Powerful Planning Permission Pointers

Do you want the big family home of your dreams? You can renovate and redecorate, but these tactics only go so far. For the ultimate results, you need to extend your property and add more rooms and floor space.

To do this, you must apply for planning permission. Any building work that isn’t sanctioned by the council will be torn down, and you could be fined. Unfortunately, thousands of applications are rejected in the UK every year, and this without factoring in the high costs involved in securing planning.

If you put your hat in the ring, you want to make sure you secure the rights to build. While nothing guaranteed, the following pointers will boost your chances.

Craft Quality Designs

The big issue applicants face is to show the local authority, and your neighbours, that your extension won’t impact nearby properties or the owner’s privacy. Therefore, your plans should include the right scaling and a smart layout if it’s a small project or a big one. By doing this, you’ll ease the council’s concerns and the rest of the community. Unless you’re an expert modeller, you will probably need to research architecture companies for hire. With their visualisation and technology processes, your designs will be incredibly well-crafted and presented.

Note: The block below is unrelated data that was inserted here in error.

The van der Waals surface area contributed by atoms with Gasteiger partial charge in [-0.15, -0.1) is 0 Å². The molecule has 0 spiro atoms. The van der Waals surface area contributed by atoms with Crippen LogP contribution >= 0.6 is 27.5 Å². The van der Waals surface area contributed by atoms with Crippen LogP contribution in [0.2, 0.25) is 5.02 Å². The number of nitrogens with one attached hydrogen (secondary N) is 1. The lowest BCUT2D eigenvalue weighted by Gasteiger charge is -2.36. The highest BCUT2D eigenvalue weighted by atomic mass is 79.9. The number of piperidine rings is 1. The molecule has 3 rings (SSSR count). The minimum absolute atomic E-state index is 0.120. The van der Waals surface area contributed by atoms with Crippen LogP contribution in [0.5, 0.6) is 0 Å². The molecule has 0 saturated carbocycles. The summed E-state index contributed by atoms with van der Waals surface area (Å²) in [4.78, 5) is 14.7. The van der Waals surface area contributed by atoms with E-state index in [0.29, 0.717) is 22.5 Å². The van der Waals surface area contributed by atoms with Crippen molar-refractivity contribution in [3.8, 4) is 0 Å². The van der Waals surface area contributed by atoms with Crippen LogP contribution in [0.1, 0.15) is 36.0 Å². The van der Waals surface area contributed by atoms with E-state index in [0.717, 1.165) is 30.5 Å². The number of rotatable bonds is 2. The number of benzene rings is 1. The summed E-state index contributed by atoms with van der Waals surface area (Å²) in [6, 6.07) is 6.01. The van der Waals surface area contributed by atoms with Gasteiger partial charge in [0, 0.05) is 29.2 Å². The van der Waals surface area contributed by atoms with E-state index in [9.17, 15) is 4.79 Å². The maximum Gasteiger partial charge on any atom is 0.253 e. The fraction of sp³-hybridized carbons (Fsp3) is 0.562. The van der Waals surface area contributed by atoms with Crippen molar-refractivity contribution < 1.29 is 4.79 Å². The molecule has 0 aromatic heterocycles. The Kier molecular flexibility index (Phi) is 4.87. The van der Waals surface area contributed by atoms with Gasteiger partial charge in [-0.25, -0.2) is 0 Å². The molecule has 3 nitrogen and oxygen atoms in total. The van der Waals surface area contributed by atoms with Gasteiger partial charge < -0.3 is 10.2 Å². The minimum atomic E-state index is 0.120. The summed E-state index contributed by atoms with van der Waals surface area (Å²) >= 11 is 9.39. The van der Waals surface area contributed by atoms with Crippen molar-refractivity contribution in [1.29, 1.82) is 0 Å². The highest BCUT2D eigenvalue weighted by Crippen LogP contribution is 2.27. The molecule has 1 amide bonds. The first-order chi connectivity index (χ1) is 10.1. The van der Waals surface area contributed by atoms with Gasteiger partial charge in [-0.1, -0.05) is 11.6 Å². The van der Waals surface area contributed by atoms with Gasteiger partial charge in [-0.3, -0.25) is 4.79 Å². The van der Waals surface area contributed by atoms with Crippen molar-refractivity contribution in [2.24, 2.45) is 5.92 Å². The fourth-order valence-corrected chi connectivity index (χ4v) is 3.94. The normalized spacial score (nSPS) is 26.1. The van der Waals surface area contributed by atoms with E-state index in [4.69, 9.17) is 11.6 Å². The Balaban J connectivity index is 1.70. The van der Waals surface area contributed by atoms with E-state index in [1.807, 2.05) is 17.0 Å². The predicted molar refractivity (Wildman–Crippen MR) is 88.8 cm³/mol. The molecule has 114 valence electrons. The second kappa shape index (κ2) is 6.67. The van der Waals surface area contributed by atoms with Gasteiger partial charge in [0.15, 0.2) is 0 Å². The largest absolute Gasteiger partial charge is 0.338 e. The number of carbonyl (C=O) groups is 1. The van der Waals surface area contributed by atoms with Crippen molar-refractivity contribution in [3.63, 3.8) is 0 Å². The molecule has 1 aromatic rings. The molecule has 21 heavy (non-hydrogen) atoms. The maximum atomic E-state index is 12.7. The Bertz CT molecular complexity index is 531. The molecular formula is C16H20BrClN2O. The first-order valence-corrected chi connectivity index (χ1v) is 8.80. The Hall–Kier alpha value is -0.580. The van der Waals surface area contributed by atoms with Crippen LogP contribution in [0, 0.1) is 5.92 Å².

Research Policies

It’s worth noting that there are tonnes of policies that your local authority will throw at you when you go to see them about the prospect of obtaining planning permission. While, in a perfect world, you’d outline practices to deal with all of them, life’s too short. Plus, not all of the policies will relate to your building work, which is a relevant point to remember. With this in mind, you should research the things that relate to your projects, such as a lack of sunlight or noise disturbance. If you can highlight why these issues won’t occur, you’ll be more likely to be approved.

Speak To Your Neighbours

The key is to understand who can help your application and who can harm it. Although developing a strong relationship with the council will help, it won’t guarantee success. Why? It’s because your neighbours may object, and their objections carry a lot of weight. Some will do it if planned building works take them by surprise. The shock will make them react with a firm no. Therefore, you shouldn’t try and pull a fast one. Be open and honest so that the community knows you have nothing to hide.

Show Them Why It’s In Their Interests

Of course, you may live next to people who say no because they don’t like the idea of a neighbour improving their lifestyle. If you assume this is the case, the trick is to show them what they get out of your renovation project. For example, securing planning permission sets a precedent for the entire neighbourhood. Therefore, the value of their property will rise in line with yours as estate agents will see the potential for adding more room.

Do you desperately want planning permission? How will you try and obtain it to enhance your home?

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